From there we wanted to add elements that were really thematic to the Poem, like the righteousness system, that idea of free will that was so important to Dante - It's your choices that determine your future, your path, whether you will be a sinner or a saint. Our character is very much an anti-hero, so we wanted to give players the ability to punish or absolve not only the enemies that you face, but also the prominent characters from the poem. As Dante and Virgil travel through hell they meet all these different people like contemporaries of Dante or historical/mythological figures and this feeds into the system where, depending on whether you absolve or punish these people, you get to upgrade your holy or unholy skill tress.

Strategy Informer: Obviously Dante's Inferno is about the nine circles as much as anything, and there's a lot you can do creatively with the themes. However there's always a danger that you could take it too far and make the 'visuals' as it were over shadow the game play and the story. How did you keep the balance?

Juston Lambros: Yeah that really was a trick for us, we wanted to create some really weird, wild, amazing visuals for each moment. But at first it was all about the game play, back at the beginning we were working through a version of our surface level, getting the combat in there and getting the movement and the feeling in there. Another thing that was important for us was that we had a narrative and a story that could pull you through. The original text of the poem is all about Dante and Virgil travelling through hell trying to look for Beatrice, and we wanted to add a layer on top of that. We kept that basic story in, but we also added a more active antagonist in the form of Lucifer and gave you a reason really to fight through those nine levels of hell. Everything should feed back into the gameplay, which is one of the reasons we added the whole 'descent' mechanism - makes it 'feel' like you're climbing down through hell. It's been hard to balance, but even though the story is important it's really the moment to moment gameplay that see you through.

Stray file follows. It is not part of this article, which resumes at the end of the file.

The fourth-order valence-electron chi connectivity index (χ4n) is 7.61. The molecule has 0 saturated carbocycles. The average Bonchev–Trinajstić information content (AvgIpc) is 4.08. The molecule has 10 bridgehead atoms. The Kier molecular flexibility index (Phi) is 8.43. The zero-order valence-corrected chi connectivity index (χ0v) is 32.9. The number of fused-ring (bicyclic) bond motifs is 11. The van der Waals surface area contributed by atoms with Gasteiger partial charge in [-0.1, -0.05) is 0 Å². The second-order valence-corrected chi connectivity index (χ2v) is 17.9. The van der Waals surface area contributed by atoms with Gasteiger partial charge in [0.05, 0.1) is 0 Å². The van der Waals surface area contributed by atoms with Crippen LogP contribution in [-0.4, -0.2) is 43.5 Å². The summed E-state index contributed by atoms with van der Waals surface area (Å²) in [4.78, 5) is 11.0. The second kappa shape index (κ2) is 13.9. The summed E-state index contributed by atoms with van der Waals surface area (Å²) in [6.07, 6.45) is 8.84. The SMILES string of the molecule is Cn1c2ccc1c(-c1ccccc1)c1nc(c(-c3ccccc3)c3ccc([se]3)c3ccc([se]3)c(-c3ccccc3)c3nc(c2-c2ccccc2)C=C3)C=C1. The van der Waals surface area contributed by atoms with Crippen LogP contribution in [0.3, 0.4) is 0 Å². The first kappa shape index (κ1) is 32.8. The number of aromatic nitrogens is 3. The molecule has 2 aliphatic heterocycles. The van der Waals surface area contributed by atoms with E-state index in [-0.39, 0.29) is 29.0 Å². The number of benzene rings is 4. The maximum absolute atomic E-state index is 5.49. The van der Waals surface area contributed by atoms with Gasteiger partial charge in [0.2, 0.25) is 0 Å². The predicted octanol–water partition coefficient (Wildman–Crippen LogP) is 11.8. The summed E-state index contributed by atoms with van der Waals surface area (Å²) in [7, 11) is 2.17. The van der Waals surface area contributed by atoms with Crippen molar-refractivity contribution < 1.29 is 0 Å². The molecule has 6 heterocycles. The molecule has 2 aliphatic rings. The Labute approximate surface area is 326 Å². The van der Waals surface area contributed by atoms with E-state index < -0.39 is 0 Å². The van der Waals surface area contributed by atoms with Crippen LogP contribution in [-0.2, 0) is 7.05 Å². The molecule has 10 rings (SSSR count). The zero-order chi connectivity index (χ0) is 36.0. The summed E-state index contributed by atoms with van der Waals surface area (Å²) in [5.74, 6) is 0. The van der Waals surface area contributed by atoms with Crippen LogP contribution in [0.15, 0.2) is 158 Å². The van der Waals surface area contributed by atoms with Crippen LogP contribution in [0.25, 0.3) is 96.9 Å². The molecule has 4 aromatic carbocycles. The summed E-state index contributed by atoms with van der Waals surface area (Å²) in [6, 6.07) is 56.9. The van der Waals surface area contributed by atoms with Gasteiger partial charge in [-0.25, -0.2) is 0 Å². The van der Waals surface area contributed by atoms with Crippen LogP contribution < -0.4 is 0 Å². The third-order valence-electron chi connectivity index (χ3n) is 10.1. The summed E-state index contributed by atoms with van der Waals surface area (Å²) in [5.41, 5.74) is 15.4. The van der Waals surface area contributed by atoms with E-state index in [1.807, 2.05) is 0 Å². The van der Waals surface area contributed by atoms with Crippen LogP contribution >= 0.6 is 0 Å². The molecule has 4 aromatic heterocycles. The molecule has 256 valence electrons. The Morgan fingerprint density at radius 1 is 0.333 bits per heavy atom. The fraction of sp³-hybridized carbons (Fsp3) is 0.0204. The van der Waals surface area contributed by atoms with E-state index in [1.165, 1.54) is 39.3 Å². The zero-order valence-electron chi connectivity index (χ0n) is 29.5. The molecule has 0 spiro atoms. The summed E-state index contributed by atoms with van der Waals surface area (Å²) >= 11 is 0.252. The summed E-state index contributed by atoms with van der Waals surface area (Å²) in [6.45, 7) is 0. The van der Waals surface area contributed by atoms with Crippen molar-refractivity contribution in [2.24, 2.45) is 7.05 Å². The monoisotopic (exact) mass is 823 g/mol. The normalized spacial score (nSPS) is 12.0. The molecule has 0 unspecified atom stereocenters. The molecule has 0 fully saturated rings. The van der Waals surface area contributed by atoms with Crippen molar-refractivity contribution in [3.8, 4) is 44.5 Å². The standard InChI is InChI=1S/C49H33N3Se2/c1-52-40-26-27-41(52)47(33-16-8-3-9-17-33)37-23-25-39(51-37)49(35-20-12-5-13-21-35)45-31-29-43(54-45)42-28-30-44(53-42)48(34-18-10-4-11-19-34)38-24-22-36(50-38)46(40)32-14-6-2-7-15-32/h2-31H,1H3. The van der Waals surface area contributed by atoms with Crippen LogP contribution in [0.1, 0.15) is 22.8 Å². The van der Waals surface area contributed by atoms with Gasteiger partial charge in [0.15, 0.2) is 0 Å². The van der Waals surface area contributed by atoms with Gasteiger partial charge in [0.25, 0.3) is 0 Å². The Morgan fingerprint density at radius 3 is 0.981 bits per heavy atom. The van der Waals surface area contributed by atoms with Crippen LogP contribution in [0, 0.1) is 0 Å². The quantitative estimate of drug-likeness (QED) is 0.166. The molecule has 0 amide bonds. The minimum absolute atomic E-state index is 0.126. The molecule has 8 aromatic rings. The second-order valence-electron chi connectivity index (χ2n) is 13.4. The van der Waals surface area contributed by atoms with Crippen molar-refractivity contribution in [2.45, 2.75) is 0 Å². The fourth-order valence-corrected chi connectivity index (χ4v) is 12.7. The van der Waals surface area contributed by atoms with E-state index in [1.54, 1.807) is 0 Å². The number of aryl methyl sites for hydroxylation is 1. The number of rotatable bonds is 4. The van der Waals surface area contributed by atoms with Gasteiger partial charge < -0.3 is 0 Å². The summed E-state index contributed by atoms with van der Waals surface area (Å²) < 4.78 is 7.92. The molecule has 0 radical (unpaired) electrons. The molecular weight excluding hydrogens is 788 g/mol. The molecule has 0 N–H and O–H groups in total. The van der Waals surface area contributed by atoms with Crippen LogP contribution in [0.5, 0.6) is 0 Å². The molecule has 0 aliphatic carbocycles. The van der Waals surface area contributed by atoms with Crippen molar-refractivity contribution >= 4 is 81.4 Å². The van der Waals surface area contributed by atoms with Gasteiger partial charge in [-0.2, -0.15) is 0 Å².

Strategy Informer: In a past interview a member of your team recounted on how they had come up with some weird and wonderful ideas for some of the levels, like Lust, but that they had to scale themselves back. Do you think that games like this, especially games based on works like this, need to have a line they shouldn't cross?